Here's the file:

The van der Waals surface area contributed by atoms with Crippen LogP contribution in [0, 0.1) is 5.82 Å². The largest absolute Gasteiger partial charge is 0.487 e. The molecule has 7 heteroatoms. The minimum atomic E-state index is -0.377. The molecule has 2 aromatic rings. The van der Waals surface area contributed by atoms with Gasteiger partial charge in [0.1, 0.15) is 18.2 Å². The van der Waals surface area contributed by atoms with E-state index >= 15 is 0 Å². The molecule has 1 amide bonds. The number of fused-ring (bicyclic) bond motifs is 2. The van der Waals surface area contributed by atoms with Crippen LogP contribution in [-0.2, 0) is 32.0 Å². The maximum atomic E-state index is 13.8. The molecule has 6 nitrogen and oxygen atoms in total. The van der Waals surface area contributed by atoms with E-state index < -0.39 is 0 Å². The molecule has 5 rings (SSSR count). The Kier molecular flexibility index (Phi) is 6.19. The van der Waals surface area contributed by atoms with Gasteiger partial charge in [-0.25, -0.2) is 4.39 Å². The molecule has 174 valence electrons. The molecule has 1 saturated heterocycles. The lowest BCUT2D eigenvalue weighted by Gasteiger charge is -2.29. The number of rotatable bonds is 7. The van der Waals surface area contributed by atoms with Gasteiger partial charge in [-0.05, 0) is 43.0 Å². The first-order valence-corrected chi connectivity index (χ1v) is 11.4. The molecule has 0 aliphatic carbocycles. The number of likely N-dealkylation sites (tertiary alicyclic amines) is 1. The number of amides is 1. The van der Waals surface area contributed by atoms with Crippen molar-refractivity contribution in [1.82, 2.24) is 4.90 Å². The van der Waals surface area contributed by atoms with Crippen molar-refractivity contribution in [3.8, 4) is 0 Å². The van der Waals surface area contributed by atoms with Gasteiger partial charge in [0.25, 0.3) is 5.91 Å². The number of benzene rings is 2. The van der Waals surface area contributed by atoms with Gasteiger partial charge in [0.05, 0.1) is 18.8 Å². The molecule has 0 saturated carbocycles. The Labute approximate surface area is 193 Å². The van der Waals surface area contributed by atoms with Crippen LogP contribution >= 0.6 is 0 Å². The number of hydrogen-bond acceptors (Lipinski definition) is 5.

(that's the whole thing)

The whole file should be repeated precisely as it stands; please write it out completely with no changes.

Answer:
The van der Waals surface area contributed by atoms with Crippen LogP contribution in [0, 0.1) is 5.82 Å². The largest absolute Gasteiger partial charge is 0.487 e. The molecule has 7 heteroatoms. The minimum atomic E-state index is -0.377. The molecule has 2 aromatic rings. The van der Waals surface area contributed by atoms with Gasteiger partial charge in [0.1, 0.15) is 18.2 Å². The van der Waals surface area contributed by atoms with E-state index >= 15 is 0 Å². The molecule has 1 amide bonds. The number of fused-ring (bicyclic) bond motifs is 2. The van der Waals surface area contributed by atoms with Crippen LogP contribution in [-0.2, 0) is 32.0 Å². The maximum atomic E-state index is 13.8. The molecule has 6 nitrogen and oxygen atoms in total. The van der Waals surface area contributed by atoms with E-state index < -0.39 is 0 Å². The molecule has 5 rings (SSSR count). The Kier molecular flexibility index (Phi) is 6.19. The van der Waals surface area contributed by atoms with Gasteiger partial charge in [-0.25, -0.2) is 4.39 Å². The molecule has 174 valence electrons. The molecule has 1 saturated heterocycles. The lowest BCUT2D eigenvalue weighted by Gasteiger charge is -2.29. The number of rotatable bonds is 7. The van der Waals surface area contributed by atoms with Gasteiger partial charge in [-0.05, 0) is 43.0 Å². The first-order valence-corrected chi connectivity index (χ1v) is 11.4. The molecule has 0 aliphatic carbocycles. The number of likely N-dealkylation sites (tertiary alicyclic amines) is 1. The number of amides is 1. The van der Waals surface area contributed by atoms with Crippen molar-refractivity contribution in [1.82, 2.24) is 4.90 Å². The van der Waals surface area contributed by atoms with Crippen molar-refractivity contribution in [3.8, 4) is 0 Å². The van der Waals surface area contributed by atoms with Gasteiger partial charge in [0.25, 0.3) is 5.91 Å². The number of benzene rings is 2. The van der Waals surface area contributed by atoms with Gasteiger partial charge in [0.05, 0.1) is 18.8 Å². The molecule has 0 saturated carbocycles. The Labute approximate surface area is 193 Å². The van der Waals surface area contributed by atoms with Crippen LogP contribution >= 0.6 is 0 Å². The number of hydrogen-bond acceptors (Lipinski definition) is 5.